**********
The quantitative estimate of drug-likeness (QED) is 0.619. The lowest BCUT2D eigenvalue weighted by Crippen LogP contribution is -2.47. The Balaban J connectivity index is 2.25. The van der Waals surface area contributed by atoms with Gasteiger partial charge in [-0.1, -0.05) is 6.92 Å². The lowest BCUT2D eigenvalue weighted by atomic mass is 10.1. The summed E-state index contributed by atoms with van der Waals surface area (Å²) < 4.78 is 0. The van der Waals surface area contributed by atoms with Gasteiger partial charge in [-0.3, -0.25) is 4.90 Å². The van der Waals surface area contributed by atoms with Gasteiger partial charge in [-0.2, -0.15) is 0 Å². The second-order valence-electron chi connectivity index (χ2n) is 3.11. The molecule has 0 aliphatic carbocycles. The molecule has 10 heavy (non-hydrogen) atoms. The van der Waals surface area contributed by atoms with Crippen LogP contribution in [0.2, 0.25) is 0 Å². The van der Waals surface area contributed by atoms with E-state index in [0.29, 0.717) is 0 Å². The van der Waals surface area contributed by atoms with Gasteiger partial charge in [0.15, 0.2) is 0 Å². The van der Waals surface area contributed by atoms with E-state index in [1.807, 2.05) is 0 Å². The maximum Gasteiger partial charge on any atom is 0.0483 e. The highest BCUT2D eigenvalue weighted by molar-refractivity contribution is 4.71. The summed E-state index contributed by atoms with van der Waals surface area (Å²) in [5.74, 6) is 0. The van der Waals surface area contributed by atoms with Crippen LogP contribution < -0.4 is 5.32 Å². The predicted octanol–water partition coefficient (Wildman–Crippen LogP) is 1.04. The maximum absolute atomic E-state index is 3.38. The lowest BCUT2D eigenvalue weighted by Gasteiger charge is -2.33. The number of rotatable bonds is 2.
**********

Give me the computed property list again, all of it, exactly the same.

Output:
The quantitative estimate of drug-likeness (QED) is 0.619. The lowest BCUT2D eigenvalue weighted by Crippen LogP contribution is -2.47. The Balaban J connectivity index is 2.25. The van der Waals surface area contributed by atoms with Gasteiger partial charge in [-0.1, -0.05) is 6.92 Å². The lowest BCUT2D eigenvalue weighted by atomic mass is 10.1. The summed E-state index contributed by atoms with van der Waals surface area (Å²) < 4.78 is 0. The van der Waals surface area contributed by atoms with Gasteiger partial charge in [-0.3, -0.25) is 4.90 Å². The van der Waals surface area contributed by atoms with Gasteiger partial charge in [-0.2, -0.15) is 0 Å². The second-order valence-electron chi connectivity index (χ2n) is 3.11. The molecule has 0 aliphatic carbocycles. The molecule has 10 heavy (non-hydrogen) atoms. The van der Waals surface area contributed by atoms with Crippen LogP contribution in [0.2, 0.25) is 0 Å². The van der Waals surface area contributed by atoms with E-state index in [0.29, 0.717) is 0 Å². The van der Waals surface area contributed by atoms with Gasteiger partial charge in [0.15, 0.2) is 0 Å². The van der Waals surface area contributed by atoms with E-state index in [1.807, 2.05) is 0 Å². The maximum Gasteiger partial charge on any atom is 0.0483 e. The highest BCUT2D eigenvalue weighted by molar-refractivity contribution is 4.71. The summed E-state index contributed by atoms with van der Waals surface area (Å²) in [5.74, 6) is 0. The van der Waals surface area contributed by atoms with Crippen LogP contribution < -0.4 is 5.32 Å². The predicted octanol–water partition coefficient (Wildman–Crippen LogP) is 1.04. The maximum absolute atomic E-state index is 3.38. The lowest BCUT2D eigenvalue weighted by Gasteiger charge is -2.33. The number of rotatable bonds is 2.